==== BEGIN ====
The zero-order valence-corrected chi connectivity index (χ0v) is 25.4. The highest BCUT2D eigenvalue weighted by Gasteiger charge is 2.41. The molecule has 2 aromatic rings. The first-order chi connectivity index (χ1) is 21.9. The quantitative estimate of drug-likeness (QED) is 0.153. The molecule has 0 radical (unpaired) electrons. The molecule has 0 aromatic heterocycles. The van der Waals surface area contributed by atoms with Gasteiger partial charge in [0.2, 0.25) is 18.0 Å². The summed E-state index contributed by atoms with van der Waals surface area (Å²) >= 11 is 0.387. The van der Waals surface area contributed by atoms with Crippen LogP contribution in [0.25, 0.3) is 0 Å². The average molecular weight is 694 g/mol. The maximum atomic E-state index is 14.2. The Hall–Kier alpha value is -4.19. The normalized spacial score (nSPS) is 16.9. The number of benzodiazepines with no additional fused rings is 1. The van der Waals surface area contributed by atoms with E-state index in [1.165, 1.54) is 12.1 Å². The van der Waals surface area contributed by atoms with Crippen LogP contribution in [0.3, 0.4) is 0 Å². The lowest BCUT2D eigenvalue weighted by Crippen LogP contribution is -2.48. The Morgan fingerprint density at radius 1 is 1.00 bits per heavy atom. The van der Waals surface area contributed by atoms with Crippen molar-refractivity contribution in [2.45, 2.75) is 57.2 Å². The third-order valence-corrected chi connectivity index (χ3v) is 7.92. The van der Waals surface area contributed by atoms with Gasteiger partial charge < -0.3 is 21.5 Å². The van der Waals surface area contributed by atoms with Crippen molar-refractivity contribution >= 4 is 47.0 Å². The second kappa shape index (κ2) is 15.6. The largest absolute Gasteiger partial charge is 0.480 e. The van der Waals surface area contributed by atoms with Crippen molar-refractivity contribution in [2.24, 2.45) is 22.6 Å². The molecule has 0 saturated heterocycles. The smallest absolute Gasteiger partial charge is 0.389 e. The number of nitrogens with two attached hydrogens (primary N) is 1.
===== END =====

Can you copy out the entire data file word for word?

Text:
The zero-order valence-corrected chi connectivity index (χ0v) is 25.4. The highest BCUT2D eigenvalue weighted by Gasteiger charge is 2.41. The molecule has 2 aromatic rings. The first-order chi connectivity index (χ1) is 21.9. The quantitative estimate of drug-likeness (QED) is 0.153. The molecule has 0 radical (unpaired) electrons. The molecule has 0 aromatic heterocycles. The van der Waals surface area contributed by atoms with Gasteiger partial charge in [0.2, 0.25) is 18.0 Å². The summed E-state index contributed by atoms with van der Waals surface area (Å²) >= 11 is 0.387. The van der Waals surface area contributed by atoms with Crippen LogP contribution in [0.25, 0.3) is 0 Å². The average molecular weight is 694 g/mol. The maximum atomic E-state index is 14.2. The Hall–Kier alpha value is -4.19. The normalized spacial score (nSPS) is 16.9. The number of benzodiazepines with no additional fused rings is 1. The van der Waals surface area contributed by atoms with E-state index in [1.165, 1.54) is 12.1 Å². The van der Waals surface area contributed by atoms with Crippen LogP contribution in [0.3, 0.4) is 0 Å². The lowest BCUT2D eigenvalue weighted by Crippen LogP contribution is -2.48. The Morgan fingerprint density at radius 1 is 1.00 bits per heavy atom. The van der Waals surface area contributed by atoms with Crippen molar-refractivity contribution in [2.45, 2.75) is 57.2 Å². The third-order valence-corrected chi connectivity index (χ3v) is 7.92. The van der Waals surface area contributed by atoms with Gasteiger partial charge < -0.3 is 21.5 Å². The van der Waals surface area contributed by atoms with Crippen molar-refractivity contribution >= 4 is 47.0 Å². The second kappa shape index (κ2) is 15.6. The largest absolute Gasteiger partial charge is 0.480 e. The van der Waals surface area contributed by atoms with Crippen molar-refractivity contribution in [2.24, 2.45) is 22.6 Å². The molecule has 0 saturated heterocycles. The smallest absolute Gasteiger partial charge is 0.389 e. The number of nitrogens with two attached hydrogens (primary N) is 1.